South African’s National Liberation Movement

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Oslo Conference

Extract from the opening address of Thomas Nkobi

15 March, 1989

Your Excellency, the Foreign Minister of Norway,
Comrade Secretary General Nzo,
All comrades assembled here today,

I would like to voice our deep appreciation to the Government and people of Norway for all the assistance you give so generously to the ANC. This contribution is recognised by the entire people of South Africa. We greatly appreciate all your efforts that have enabled this conference to take place. We express our thanks in particular for your exemplary contribution to the development of both Mazimbu and Dakawa. The all-round humanitarian assistance you provide ensures the well-being and development of our people.

This is the first meeting of this nature in the history of our struggle, where fellow members of the NEC, all ANC Chief Representatives, Regional Treasurers and cadres involved in the financial affairs of our organisation have come together to map out the course that will guide the whole movement and enable us to inject the funds necessary for the successful prosecution of our struggle. Our financial and material resources are limited, and must be used in the most rational and effective way possible.

I would like my address to you today to be read in conjunction with my contribution to the National Fundraising Workshop of March 1986, where I spelt out, in some detail, perspectives on fund raising. The perspectives and declaration of the Fund Raising Workshop remain valid, and I will therefore not cover the same ground again today. Our task is to assess reasons for our failure to implement decisions, and concretise methods to ensure future implementation takes place.

In the days ahead of us our task is not only to concretise ideas but to ensure the means by which they will be implemented. Our work this week will be conducted within the framework of four commissions, namely

1. ANC Needs and Resources – Internal and External.
2. Assessment of the Implementation of the 1986 Resolutions and Broadening our area of Fund Raising thrust.
3. Handicaps to Effective Fund Raising.
4. Specific Funding for Resettlement of ANC Communities.

The findings of all the Commissions will be presented to Plenary. At the conclusion of this meeting we must not only have a Declaration of Intent and a Programme of Action: we must leave here with a clear perspective of the task each and every one of us has to bring the written word to life.

There have been exciting developments regarding initiatives for world peace and the settlement of regional conflicts. Great opportunities exist to obtain just settlements for peace and stability in both Angola and Namibia. to which we lend our maximum support.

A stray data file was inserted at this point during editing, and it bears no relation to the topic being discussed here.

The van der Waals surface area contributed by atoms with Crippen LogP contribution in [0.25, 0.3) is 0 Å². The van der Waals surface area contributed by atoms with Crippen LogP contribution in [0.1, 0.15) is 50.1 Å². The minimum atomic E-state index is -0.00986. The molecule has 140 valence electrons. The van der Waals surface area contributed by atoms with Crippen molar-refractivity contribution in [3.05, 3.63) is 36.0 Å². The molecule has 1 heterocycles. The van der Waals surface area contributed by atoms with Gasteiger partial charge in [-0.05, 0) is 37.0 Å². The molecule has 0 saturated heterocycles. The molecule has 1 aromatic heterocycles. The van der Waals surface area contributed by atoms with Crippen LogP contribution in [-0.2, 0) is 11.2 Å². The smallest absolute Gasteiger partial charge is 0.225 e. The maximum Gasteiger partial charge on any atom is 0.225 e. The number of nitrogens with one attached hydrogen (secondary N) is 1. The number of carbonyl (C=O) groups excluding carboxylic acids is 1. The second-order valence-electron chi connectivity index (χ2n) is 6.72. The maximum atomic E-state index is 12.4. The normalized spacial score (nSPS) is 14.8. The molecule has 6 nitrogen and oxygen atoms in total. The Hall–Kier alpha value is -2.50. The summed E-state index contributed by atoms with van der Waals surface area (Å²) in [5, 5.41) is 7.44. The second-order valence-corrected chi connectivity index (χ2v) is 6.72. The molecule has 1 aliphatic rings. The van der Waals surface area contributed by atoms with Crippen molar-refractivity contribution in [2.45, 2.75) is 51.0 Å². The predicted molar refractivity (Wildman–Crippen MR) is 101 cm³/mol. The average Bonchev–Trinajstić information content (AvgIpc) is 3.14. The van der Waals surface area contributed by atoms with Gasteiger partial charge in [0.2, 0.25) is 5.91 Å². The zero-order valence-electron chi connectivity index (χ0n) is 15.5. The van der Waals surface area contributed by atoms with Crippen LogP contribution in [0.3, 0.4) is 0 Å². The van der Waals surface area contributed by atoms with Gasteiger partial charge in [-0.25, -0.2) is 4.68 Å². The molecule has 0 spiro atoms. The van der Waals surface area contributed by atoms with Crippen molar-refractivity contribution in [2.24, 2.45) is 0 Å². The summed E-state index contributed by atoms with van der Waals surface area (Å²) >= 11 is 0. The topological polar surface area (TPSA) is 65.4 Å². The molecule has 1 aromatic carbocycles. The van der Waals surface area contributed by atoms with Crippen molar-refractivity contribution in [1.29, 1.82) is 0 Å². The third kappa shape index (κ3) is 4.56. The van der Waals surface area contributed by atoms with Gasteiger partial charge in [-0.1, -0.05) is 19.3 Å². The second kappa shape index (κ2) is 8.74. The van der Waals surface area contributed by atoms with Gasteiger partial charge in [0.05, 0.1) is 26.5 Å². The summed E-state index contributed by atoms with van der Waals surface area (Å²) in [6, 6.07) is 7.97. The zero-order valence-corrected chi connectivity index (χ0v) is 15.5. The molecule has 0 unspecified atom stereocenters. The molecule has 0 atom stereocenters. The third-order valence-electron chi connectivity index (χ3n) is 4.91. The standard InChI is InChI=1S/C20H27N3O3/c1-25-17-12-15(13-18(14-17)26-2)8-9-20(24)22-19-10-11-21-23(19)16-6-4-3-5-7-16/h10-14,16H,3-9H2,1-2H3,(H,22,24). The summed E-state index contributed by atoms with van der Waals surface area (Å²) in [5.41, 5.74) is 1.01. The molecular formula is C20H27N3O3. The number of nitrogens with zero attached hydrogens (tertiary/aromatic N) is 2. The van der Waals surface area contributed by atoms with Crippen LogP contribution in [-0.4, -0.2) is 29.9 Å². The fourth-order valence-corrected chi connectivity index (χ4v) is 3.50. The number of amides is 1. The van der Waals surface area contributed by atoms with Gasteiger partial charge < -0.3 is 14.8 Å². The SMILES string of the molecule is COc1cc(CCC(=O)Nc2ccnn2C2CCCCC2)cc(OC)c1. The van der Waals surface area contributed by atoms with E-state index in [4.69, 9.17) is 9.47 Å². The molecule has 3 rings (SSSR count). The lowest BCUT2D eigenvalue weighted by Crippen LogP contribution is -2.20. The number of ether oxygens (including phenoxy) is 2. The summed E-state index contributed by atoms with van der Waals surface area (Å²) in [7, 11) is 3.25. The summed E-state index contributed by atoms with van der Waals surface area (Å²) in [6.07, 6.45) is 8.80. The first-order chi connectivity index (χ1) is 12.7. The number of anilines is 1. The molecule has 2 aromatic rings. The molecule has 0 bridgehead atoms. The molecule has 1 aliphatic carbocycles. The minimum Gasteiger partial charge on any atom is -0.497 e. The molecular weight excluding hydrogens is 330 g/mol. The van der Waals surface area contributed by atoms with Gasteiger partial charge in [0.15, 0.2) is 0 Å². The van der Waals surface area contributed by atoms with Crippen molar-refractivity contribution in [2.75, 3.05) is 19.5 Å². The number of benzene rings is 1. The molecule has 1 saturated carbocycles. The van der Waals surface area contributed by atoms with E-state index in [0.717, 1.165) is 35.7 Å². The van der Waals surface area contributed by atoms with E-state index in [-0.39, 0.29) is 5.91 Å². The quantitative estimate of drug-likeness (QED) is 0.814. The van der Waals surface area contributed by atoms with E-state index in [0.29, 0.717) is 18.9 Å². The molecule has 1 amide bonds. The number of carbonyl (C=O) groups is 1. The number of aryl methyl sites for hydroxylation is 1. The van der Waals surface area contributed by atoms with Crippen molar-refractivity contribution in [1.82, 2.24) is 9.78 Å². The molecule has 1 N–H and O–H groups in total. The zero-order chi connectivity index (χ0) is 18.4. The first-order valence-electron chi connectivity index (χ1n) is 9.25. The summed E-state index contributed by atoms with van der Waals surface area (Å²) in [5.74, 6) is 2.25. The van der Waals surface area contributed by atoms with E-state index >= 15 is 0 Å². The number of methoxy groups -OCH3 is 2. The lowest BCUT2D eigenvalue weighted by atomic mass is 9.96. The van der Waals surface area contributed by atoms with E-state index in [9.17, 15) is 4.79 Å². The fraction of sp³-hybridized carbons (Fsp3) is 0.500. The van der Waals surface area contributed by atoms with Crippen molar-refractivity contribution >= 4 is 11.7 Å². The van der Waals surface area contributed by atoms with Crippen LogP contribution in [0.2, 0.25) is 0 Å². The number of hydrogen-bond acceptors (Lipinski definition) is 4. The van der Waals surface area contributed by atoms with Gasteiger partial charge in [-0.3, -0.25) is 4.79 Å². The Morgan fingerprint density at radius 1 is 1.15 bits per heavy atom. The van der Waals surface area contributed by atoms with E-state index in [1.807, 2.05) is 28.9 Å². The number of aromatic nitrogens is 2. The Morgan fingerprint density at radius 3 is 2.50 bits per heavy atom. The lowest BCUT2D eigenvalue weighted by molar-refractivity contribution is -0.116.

But with regard to South Africa itself, we need to reiterate that we know our enemy well. We have lived for decades in the prison that is apartheid. The Pretoria regime has survived for so long by brute force, fed and sustained by international connivance and support. It is only when we are strong enough, including in armed force, that the regime will be forced to change.

Ours is a just war of liberation. Our people are determined to be free. We must convey our struggle, the heroism of our people, and the horrors of the genocide being perpetrated against us simply and effectively. We must not for an instant forget that our behaviour is judged as the behaviour of all our people, our personal failures magnified into their failures – but our successes and achievements, our dedication and loyalty, also become their achievements. We cannot let them down. To achieve our goal requires substantial funds. This must be regarded as a priority The decision has been taken by the National Executive Committee that all our people must move with immediate effect to Dakawa. What is Dakawa? The ANC has successfully negotiated for 10,000 acres of land in Tanzania, called the Dakawa Development Centre, land where we can plant the seeds of genuine liberation. Land where we can gain vital experience so viciously denied us. Land where we can train in order to produce, organise and administer. Land where we can learn managerial and engineering skills. Land where we can develop pride in our work and our own achievements. Land where we can put to the test all our theories and practices. Land where we will learn to govern ourselves as a community. This is the exciting potential that the Dakawa Centre offers us. Much activity is already under way. It needs the full support of the whole movement.

Allocation of Resources

I wish to outline the following:

  • The Office of the Treasurer General allocates the resources at our disposal in keeping with the agreed immediate and longer-term strategy and tactics as determined by the National Executive Committee.
  • To provide the much-needed funds for internal work the movement as a whole must work within a National Budget.
  • To make this National Budget effective, we have to know the resources at our command and tap them effectively.
  • All projects and requirements of the various departments and sections must be submitted through the OTG. This should in no way diminish the initiatives of these departments or sections. They can and indeed must find potential donors and sources of funds. and should do all the preliminary work. But this must he done in consultation with the OTG to avoid duplication and ensure most effective use of` resources.